The Noble Families

'Maiolica' fine ware (16th-17th century) Click here to enlarge

The Protonobilissimo family, originally from the Amalfi area, moved to Naples from Sorrento at the time of Manfredi of Swabia (1250-1266). Also known as "Faccipecora" the Protonobilissimo family, became lords of the feud of Muro in 1438, with Florimonte, thanks to Giovanni Antonio del Balzo gli Orsini, Prince of Taranto. Florimonte's political strategy was ambiguous, he favoured the Aragonese and took part in the conspiracy they plotted against the Orsini family, allies of the Angevins. It was probably his kind and noble wife, Isabella Acquaviva who mitigated her husband's despotic conduct, for this and for her magnanimous ways she was very popular with her subjects. Giovanni Francesco I, succeeded his father Florimonte in 1463, and remained faithful to the cause of Ferdinando d'Aragona, however, he died young fighting the Medici in Florence in 1478. His firstborn, Giovanni Francesco II succeeded him and led the inhabitants of Muro to the defence of Otranto, besieged by the Turks in 1480. During military operations along the Idruntina coast the Prince of Muro, at the head of a small army of faithful townsmen, was captured by the Turks and taken as a hostage to the city of Valona. Here he shared his imprisonment with his fellow man of arms and friend Francesco de' Monti, Marquis of Corigliano, member of a family which would later form stronger blood ties and alliances with the Protonobilissimo family.


'Maiolica' fine ware (17th century) Click here to enlarge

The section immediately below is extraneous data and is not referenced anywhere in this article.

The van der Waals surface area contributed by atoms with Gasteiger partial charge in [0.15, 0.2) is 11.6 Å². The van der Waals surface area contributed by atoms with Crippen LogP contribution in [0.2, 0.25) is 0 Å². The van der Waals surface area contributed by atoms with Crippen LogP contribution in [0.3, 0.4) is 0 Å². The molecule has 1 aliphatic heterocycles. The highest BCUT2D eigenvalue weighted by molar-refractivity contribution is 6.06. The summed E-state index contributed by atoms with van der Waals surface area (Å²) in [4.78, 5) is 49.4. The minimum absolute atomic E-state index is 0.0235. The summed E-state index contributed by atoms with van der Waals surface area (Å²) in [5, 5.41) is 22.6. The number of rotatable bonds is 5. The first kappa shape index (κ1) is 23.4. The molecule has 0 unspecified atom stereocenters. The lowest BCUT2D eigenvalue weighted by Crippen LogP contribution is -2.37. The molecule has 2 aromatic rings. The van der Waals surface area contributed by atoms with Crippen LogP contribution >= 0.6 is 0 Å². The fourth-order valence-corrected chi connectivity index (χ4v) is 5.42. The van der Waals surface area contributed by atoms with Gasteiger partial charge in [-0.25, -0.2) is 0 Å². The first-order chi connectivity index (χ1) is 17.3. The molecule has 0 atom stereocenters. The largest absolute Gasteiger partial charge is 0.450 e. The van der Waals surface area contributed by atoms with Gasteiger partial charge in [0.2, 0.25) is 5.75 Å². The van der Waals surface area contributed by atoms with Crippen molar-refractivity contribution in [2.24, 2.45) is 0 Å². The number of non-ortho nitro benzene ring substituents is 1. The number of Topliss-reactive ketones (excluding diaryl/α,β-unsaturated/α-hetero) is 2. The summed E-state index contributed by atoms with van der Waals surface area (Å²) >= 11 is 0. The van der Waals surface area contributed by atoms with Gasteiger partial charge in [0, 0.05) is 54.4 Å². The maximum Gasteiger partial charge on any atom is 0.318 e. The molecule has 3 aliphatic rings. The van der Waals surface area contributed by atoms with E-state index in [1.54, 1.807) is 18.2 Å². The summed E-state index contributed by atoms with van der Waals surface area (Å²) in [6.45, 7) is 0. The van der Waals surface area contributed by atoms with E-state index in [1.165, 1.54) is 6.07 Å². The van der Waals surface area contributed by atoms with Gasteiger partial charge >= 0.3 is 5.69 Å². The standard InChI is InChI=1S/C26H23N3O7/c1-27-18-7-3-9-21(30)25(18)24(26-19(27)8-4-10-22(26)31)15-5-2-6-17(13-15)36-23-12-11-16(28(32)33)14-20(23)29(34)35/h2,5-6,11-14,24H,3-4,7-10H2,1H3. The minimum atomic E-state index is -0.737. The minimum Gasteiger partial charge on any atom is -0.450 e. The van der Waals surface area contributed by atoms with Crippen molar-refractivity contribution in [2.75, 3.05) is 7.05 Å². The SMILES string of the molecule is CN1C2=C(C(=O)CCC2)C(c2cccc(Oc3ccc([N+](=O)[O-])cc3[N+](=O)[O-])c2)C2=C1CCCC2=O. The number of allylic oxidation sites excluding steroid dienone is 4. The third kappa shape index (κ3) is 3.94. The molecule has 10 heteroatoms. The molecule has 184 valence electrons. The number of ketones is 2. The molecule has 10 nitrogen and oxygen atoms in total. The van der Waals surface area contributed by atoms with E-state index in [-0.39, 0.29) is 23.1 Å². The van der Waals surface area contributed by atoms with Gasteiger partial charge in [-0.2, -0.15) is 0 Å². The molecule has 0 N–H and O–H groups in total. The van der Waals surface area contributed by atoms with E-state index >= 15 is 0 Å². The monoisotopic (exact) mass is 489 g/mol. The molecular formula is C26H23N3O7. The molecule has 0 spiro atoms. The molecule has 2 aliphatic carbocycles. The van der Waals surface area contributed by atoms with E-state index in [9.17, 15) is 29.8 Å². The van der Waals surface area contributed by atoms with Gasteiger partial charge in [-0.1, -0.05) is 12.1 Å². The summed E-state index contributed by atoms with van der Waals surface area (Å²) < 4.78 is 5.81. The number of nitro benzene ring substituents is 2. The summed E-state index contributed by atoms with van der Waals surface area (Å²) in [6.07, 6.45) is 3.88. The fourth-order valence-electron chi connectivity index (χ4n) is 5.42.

At the time of the vice kingdom, the fiefdom of Muro, of which the Protonobilissimo were still lords, passed to Giovanni Francesco III, man of arms, and then to Giovanni Battista I, who was married to Cornelia de' Monti of Corigliano. Battista I was a tyrant who was always ready to demand personal privilege "at home and away, licit and illicit", it was he, however, who helped the Preaching Friars to enter and settle in the town: in fact it was he who founded the Convent of Dominican Friars in Muro, with donations and privileges for this new religious community. His son and heir Giovanni Francesco IV, who history has it was a wise and honest man, promoted, again in Muro, the foundation of a "monte di pietÓ" together with other civic institutions. Thanks to his interest and devotion the work on the Dominican Convent was finished and the impressive church next to it was built. The ties between the Protonobilissimo family and the Dominican convent were not dissolved on his death; his son, who fell at Casalmonferrato in 1630, while fighting the French, left stipulations in his will for the construction of a shrine or tabernacle "in which the Holiest Holy Spirit could reside" and also orders regarding his wish to be buried in the convent's church in an "honoured grave" with a marble statue of himself clad in armour. His feudal subjects were not forgotten, he left a bequest in ducats for the marriage of a poor orphan of the town. After Francesco, who was sincerely attached to the inhabitants of Muro, came his brother Desiderio, who was instead responsible for "infinite vexations, extortions, immoral levies and taxes", so much so that he provoked a popular uprising, when, in 1647, the Palazzo del Principe was attacked and devastated. Giovanni Battista II, the mild son of Desiderio, supported by his wife Caterina Pignatelli, for his part aimed politically to dissolve popular rancour. However, after the death of his successor, Alfonso Protonobilissimo (1734), the "Faccipecora" family found itself divided into two opposing factions, on one side those who supported Giovanni Battista IV, on the other those for Domenico, his brother. After various vicissitudes, the last of the Protonobilissimo family, lords of Muro, was Giovanni Battista IV who died, perhaps of a heart attack, without leaving an heir, in Naples in 1774, while the population of Muro, afflicted by taxes and tired of the abuses of power, reacted by appealing to King Ferdinando IV.